More people choose to end their lives at the Golden Gate bridge than other other place in the world. A couple of years ago I read an article about this fact in the New Yorker titled, Jumpers by Tad Friend.
The article inspired director Eric Steel to film the Golden Gate Bridge for a year. His film crew caught 23 suicides, missed one and also recorded a man saving a girl from jumping by grabbing her jacket and physically pulling her off the edge of the bridge. They also captured a failed attempt when a boy survived his jump and was kept afloat by a Bay Area seal until the coast guard arrived to rescue him.
The camera crew vigilantly called the bridge authorities when they observed clear signs of someone about to jump. In doing so, they foiled six near suicides.
Steel took criticism for the film after he lied about his intentions in order to get permission, saying it was a documentary about a day in the life of the Golden Gate Bridge.
The film is called, The Bridge (trailer). It first aired in September 2006 and was released on DVD June 12th, 2007.
San Francisco columnist Violet Blue gives a very interesting review of the film and includes a Q & A mp3 with director Eric Steel.
A few notes on a Golden Gate Bridge suicide barrier after the jump:
NOTES ON THE SUICIDE BARRIER AT THE GOLDEN GATE BRIDGE
The guard rail that separates pedestrians on the Golden Gate Bridge from the outer ledge and the water 225 feet below is only 4 feet high. There is no suicide barrier.
For more than 50 years, the Golden Gate Bridge District has resisted the idea of building a suicide barrier on their bridge. They have cited various reasons—engineering, cost, effectiveness, and aesthetic.
A decade ago, they instituted a “non-physical barrier” method of suicide prevention that includes security cameras, bike patrols, and hotline phones — but the suicide rate at the Golden Gate Bridge remains constant. There are roughly 20 suicides there each year.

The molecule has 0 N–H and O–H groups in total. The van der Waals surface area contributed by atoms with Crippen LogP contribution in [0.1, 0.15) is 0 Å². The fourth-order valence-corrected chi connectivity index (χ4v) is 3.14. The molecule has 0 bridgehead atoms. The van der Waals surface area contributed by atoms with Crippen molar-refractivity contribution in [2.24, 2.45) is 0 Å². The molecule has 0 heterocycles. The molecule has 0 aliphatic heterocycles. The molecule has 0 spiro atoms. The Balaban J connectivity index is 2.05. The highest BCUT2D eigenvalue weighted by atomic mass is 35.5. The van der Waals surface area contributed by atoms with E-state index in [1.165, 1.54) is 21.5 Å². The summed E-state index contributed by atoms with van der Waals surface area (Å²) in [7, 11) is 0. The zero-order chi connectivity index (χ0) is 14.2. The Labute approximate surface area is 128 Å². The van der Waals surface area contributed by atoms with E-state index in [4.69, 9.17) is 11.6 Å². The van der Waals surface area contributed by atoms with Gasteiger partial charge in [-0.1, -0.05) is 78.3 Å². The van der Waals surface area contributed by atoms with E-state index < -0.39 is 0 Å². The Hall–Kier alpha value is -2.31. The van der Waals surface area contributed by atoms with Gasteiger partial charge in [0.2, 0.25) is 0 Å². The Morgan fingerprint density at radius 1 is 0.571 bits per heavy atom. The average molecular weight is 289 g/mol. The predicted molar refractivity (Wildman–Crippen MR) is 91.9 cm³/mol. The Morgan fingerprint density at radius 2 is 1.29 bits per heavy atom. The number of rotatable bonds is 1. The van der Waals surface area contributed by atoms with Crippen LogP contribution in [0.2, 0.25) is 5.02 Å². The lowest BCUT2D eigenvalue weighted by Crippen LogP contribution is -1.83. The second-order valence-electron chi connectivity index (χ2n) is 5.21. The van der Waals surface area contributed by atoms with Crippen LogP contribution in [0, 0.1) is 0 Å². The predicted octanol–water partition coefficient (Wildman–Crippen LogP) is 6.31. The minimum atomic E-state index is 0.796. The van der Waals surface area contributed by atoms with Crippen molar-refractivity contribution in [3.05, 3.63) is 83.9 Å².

The Bridge District authorities invested millions of dollars in a barrier between the pedestrian walkway and the roadway — though there has never been a pedestrian/vehicular fatality. They have also invested in the development of a movable median divider, though head on collisions on the bridge are practically non-existent.
When the nature of this film was revealed, the Bridge District was once again forced to confront the issue of a suicide barrier. The press frenzy was intense. Vocal, and more organized outcry by family members and mental health care professionals prompted the authorities to authorize a study of a suicide barrier. Citing financial burden and hardship, the Bridge District made no provisions for this study in their budgets; grants by state and federal transportation bureaus provided nearly three quarters of the $2 million dollar estimated costs, but for almost a year the Bridge District refused to move forward until all the funds had been gathered. Finally, in March 2006, when news that THE BRIDGE would be shown at the Tribeca Film Festival and the San Francisco International Film Festival, the authorities voted to begin the study with the funds at hand. Additional state transportation funds were provided in April 2006 so that the study is now fully funded — but the results of the study are many months away, and the estimated cost of actually building a barrier is $25 million.